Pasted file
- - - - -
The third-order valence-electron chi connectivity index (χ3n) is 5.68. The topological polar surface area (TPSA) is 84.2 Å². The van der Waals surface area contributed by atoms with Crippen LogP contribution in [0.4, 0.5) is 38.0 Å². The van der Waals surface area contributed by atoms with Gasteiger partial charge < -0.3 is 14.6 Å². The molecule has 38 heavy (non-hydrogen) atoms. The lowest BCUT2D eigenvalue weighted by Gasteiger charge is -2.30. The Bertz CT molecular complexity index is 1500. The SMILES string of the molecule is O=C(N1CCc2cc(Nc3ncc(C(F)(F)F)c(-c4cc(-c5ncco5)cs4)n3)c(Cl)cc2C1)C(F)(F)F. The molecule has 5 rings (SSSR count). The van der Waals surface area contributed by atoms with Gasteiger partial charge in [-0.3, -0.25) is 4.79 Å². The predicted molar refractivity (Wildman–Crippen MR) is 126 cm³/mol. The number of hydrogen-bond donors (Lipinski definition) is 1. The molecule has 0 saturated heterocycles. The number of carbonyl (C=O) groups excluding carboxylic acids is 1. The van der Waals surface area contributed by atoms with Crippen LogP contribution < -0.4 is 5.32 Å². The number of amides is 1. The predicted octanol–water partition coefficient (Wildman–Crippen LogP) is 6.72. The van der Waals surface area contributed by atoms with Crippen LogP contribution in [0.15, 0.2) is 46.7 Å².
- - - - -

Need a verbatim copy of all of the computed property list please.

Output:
The third-order valence-electron chi connectivity index (χ3n) is 5.68. The topological polar surface area (TPSA) is 84.2 Å². The van der Waals surface area contributed by atoms with Crippen LogP contribution in [0.4, 0.5) is 38.0 Å². The van der Waals surface area contributed by atoms with Gasteiger partial charge < -0.3 is 14.6 Å². The molecule has 38 heavy (non-hydrogen) atoms. The lowest BCUT2D eigenvalue weighted by Gasteiger charge is -2.30. The Bertz CT molecular complexity index is 1500. The SMILES string of the molecule is O=C(N1CCc2cc(Nc3ncc(C(F)(F)F)c(-c4cc(-c5ncco5)cs4)n3)c(Cl)cc2C1)C(F)(F)F. The molecule has 5 rings (SSSR count). The van der Waals surface area contributed by atoms with Gasteiger partial charge in [-0.3, -0.25) is 4.79 Å². The predicted molar refractivity (Wildman–Crippen MR) is 126 cm³/mol. The number of hydrogen-bond donors (Lipinski definition) is 1. The molecule has 0 saturated heterocycles. The number of carbonyl (C=O) groups excluding carboxylic acids is 1. The van der Waals surface area contributed by atoms with Crippen LogP contribution < -0.4 is 5.32 Å². The number of amides is 1. The predicted octanol–water partition coefficient (Wildman–Crippen LogP) is 6.72. The van der Waals surface area contributed by atoms with Crippen LogP contribution in [0.15, 0.2) is 46.7 Å².